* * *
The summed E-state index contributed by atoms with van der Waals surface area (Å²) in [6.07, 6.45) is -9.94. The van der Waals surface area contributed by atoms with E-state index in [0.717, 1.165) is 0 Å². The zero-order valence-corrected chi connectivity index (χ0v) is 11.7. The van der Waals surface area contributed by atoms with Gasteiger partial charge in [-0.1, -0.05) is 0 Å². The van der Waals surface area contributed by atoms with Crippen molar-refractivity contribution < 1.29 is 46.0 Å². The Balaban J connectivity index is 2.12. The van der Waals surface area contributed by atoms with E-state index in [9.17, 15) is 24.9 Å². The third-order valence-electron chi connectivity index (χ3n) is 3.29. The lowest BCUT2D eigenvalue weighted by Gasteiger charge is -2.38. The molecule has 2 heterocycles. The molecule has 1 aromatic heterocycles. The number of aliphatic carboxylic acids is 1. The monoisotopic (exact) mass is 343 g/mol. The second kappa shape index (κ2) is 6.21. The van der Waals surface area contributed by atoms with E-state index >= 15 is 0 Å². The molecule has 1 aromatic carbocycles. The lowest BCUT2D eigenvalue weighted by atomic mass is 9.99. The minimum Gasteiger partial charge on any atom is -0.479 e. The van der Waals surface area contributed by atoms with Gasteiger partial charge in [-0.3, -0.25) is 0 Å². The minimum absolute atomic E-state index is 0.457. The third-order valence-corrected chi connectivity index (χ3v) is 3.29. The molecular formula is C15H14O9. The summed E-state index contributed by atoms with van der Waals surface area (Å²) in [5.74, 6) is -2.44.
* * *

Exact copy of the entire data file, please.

The summed E-state index contributed by atoms with van der Waals surface area (Å²) in [6.07, 6.45) is -9.94. The van der Waals surface area contributed by atoms with E-state index in [0.717, 1.165) is 0 Å². The zero-order valence-corrected chi connectivity index (χ0v) is 11.7. The van der Waals surface area contributed by atoms with Gasteiger partial charge in [-0.1, -0.05) is 0 Å². The van der Waals surface area contributed by atoms with Crippen molar-refractivity contribution < 1.29 is 46.0 Å². The Balaban J connectivity index is 2.12. The van der Waals surface area contributed by atoms with E-state index in [9.17, 15) is 24.9 Å². The third-order valence-electron chi connectivity index (χ3n) is 3.29. The lowest BCUT2D eigenvalue weighted by Gasteiger charge is -2.38. The molecule has 2 heterocycles. The molecule has 1 aromatic heterocycles. The number of aliphatic carboxylic acids is 1. The monoisotopic (exact) mass is 343 g/mol. The second kappa shape index (κ2) is 6.21. The van der Waals surface area contributed by atoms with E-state index >= 15 is 0 Å². The molecule has 1 aromatic carbocycles. The lowest BCUT2D eigenvalue weighted by atomic mass is 9.99. The minimum Gasteiger partial charge on any atom is -0.479 e. The van der Waals surface area contributed by atoms with Gasteiger partial charge in [-0.3, -0.25) is 0 Å². The minimum absolute atomic E-state index is 0.457. The third-order valence-corrected chi connectivity index (χ3v) is 3.29. The molecular formula is C15H14O9. The summed E-state index contributed by atoms with van der Waals surface area (Å²) in [5.74, 6) is -2.44.